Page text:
Michael Hoey loses quarter-final to Thai Aphibarnrat

Northern Irish golfer fades on back nine at Paul Lawrie Match Play

Michael Hoey of Northern Ireland tees off on the par four 6th hole in his match against Gregory Havret of France during the third round of the Saltire Energy Paul Lawrie Matchplay at Murcar Links Golf Course. Photograph: Ross Kinnaird/Getty Images

Michael Hoey of Northern Ireland tees off on the par four 6th hole in his match against Gregory Havret of France during the third round of the Saltire Energy Paul Lawrie Matchplay at Murcar Links Golf Course. Photograph: Ross Kinnaird/Getty Images

 

Thailand’s Kiradech Aphibarnrat came from three down after four holes to end Michael Hoey’s involvement in the inaugural in the Saltire Energy Paul Lawrie Matchplay in Aberdeen.

Hoey had needed just 12 holes to beat France’s Gregory Havret in his last 16 match on Saturday morning and three birdies in his first four holes put him three up and possibly looking at a second early finish on the day.

Aphibarnrat, though had other ideas and he won the next two holes with a par and a birdie to reduce the deficit to just one after six holes.

Hoey gave himself a two-hole cushion going into the back nine when he birdied the ninth, but his Thai opponent got one back with a birdie on the 11th.

It would be the last birdie between the pair, Hoey struggling on the back nine as Aphibarnrat won holes with pars at the 13th, 14th and 16th to go two up before wrapping up the game with a par on the 17th.

The big Thai golfer will now meet second seed Marc Warren after the Scot overcame an injury scare and one of the most bizarre matches of his career to keep hopes of a home victory alive at Murcar Links.

Warren needed on-course treatment for a back problem before recovering from three down to beat England’s Tyrrell Hatton by holing his second shot to the 19th hole of their quarter-final for an eagle two.

Minutes earlier Hatton had chipped in for birdie on the 18th to take the match into extra holes, only for Warren’s approach from 59 yards to take one bounce and dive into the hole.

“It was one of the most bizarre games I have ever been involved in,” Warren said. “It started on the first with poor tee shots from both of us into a bunker and he ended up holing out from 100 yards for a birdie.

“He had two other chip-ins after that and I guess on the 19th it was my turn. The match was bizarre from start to finish with holed shots, lost balls, good golf and terrible golf, so I think it was fitting to finish like that.”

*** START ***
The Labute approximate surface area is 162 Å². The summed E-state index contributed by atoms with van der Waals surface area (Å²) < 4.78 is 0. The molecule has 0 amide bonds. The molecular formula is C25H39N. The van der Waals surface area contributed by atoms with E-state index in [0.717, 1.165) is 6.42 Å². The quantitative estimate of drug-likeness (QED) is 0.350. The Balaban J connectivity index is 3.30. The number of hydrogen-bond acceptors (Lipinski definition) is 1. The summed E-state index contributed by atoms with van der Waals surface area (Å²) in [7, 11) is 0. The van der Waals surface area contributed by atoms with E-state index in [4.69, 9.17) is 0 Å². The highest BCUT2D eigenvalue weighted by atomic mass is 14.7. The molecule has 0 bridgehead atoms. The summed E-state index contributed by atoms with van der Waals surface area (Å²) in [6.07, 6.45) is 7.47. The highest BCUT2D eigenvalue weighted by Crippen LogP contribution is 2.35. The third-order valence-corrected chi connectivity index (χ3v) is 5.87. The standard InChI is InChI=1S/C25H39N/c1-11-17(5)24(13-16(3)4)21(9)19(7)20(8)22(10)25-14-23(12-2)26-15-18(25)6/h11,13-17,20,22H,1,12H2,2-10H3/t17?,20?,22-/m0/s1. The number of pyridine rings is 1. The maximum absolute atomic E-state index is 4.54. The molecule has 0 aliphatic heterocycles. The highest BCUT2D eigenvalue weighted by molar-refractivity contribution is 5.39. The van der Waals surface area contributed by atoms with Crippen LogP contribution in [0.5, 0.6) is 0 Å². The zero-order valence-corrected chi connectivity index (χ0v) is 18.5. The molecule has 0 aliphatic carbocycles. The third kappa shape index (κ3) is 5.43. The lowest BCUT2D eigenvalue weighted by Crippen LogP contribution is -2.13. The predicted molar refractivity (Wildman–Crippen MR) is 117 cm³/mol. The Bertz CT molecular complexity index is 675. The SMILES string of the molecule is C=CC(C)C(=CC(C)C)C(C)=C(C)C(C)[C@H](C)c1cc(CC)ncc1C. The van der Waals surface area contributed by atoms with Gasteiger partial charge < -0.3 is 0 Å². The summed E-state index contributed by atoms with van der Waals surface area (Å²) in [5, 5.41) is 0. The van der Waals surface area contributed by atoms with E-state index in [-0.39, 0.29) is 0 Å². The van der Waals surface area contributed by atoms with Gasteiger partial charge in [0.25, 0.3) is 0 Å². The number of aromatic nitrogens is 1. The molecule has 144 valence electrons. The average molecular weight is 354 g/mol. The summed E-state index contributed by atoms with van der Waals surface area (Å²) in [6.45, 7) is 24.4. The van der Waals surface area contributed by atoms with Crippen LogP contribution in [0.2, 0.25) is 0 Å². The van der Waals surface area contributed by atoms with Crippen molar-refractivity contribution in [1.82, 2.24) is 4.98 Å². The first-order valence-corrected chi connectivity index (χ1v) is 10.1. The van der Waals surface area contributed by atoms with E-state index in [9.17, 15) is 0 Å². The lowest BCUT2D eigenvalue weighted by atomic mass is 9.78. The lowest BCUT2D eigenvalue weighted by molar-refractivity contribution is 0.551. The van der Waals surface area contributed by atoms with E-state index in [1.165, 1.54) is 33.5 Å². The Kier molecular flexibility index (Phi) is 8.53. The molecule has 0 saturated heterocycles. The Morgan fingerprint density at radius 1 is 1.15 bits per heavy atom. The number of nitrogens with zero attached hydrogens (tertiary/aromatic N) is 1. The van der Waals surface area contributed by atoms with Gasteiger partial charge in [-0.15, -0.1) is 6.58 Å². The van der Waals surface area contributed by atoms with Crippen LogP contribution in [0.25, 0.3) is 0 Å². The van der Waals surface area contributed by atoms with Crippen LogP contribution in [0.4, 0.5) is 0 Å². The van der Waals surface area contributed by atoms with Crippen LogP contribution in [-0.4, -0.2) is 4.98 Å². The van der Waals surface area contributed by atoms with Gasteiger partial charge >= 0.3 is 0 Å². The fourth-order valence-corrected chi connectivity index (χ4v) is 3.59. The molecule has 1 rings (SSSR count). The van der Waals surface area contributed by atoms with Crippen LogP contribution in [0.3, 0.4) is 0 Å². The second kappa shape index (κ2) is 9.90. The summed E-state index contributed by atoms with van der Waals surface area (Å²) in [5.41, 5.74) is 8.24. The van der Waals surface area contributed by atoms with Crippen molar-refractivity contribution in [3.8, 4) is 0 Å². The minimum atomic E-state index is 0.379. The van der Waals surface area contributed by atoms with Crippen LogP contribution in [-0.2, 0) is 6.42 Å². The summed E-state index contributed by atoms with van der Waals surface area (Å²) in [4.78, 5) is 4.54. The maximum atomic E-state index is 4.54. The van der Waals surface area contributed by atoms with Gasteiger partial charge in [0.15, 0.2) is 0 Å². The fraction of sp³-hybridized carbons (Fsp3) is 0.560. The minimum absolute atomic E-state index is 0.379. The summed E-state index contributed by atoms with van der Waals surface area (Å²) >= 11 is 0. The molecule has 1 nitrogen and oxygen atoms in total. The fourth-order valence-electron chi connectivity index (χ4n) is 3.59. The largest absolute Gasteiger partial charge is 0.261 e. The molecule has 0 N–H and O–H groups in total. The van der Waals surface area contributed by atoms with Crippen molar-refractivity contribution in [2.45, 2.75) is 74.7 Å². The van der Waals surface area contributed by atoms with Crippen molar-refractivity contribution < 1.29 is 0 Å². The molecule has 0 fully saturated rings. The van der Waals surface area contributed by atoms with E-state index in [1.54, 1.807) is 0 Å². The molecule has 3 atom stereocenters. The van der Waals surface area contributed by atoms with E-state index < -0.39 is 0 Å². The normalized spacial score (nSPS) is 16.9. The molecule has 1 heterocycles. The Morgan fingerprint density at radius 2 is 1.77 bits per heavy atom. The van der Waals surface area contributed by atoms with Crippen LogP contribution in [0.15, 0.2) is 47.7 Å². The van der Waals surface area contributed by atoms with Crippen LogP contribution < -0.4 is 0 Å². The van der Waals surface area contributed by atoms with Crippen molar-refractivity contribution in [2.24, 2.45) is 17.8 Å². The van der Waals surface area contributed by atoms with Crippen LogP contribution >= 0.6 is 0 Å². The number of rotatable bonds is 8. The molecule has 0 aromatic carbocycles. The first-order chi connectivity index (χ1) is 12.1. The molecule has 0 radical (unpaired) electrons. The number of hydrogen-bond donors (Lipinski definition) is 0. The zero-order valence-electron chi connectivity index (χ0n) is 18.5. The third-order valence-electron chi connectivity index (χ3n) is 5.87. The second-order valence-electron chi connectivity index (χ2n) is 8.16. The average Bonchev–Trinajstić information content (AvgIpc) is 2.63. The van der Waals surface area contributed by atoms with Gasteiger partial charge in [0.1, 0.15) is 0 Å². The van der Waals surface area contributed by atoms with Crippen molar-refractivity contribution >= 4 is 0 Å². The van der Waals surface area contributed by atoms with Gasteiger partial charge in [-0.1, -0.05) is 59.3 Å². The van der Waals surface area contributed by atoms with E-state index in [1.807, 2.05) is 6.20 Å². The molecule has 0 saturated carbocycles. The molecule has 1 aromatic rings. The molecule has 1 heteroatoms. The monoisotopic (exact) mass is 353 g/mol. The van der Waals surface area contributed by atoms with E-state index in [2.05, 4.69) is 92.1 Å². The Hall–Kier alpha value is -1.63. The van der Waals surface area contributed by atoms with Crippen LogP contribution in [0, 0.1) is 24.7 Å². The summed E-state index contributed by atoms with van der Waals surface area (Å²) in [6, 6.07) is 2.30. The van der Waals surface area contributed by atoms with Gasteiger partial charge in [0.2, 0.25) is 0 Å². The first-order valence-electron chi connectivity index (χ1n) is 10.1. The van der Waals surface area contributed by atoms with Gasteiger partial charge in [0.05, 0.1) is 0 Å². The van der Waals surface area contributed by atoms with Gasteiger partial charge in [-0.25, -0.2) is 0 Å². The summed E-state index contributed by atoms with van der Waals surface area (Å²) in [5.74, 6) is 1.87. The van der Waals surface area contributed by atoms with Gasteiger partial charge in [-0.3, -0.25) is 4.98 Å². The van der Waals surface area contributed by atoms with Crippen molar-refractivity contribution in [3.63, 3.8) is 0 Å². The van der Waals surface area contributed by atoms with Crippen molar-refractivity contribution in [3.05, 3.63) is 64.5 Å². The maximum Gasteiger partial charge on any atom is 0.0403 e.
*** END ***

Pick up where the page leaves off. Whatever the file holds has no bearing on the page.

Warren, who will move back into the world’s top 50 on Monday and therefore make his debut in the WGC-Bridgestone Invitational next week, was three down after five but had just reduced his deficit on the sixth when he needed treatment from the European Tour physio.

“It’s a niggling muscle spasm down the side of my shoulder blade and I could feel it getting tighter the first few holes,” Warren added. “The physio barely laid his hands on me and my back started cracking.

“I was actually hoping for a bit of massage but he instantly said there was a blockage, there must have been four or five cracks and instantly it felt as if I was a little bit freer.”

The other semi-final will see David Howell take on former Ryder Cup team-mate Robert Karlsson after the pair enjoyed victories over Chris Wood and Richie Ramsay respectively.

Karlsson, who had missed the cut in his previous six events, holed from 50 feet for birdie across the 16th green to take the lead for the first time and chipped in for a par on the 17th to stay in front before closing out the match on the last.

“A couple weeks ago I didn’t really want to come here,” former European number one Karlsson said. “I thought it would be better to go home and practice but I thought maybe a match play tournament could help me because it frees you up a bit more and if you hit two or three bad shots you are not carrying them with you the rest of the week.

“When you get in these sort of runs it breaks you down mentally, especially when you have been out here for 25 years, and the way I have played the last few weeks I kind of looked at flights back to Charlotte on Wednesday afternoon.

“I played terrible in the pro-am and did not sniff making a birdie but match play is a different thing and it’s great to be in this position.”

Aberdeen-born Ramsay was philosophical in defeat, adding: “I didn’t play my best but I would say he won it. I didn’t give it away. I’m not really too bothered, to be honest, about losing.

“I know that sounds funny but when things like that happen I can’t control what he’s doing – I can only control what I’m doing. (Saturday) afternoon was just one of those ones that wasn’t to be. The fairytale wasn’t there.”

Howell was two down after four to Wood but birdied the fifth and ninth and holed out from 58 yards on the 11th for an eagle on his way to a 5&4 victory.

The 40-year-old has finished second three times this season and admitted he was not sure if he could cope with the demands of a possible six rounds in four days.

“We talked about that before deciding to play here this week and this is my sixth week in a row as well,” Howell said. “But I’m feeling good. My physio has been keeping me in great shape of late and I’ve been working out. I might be 40, and I do feel it, but I’m doing well anyway.”

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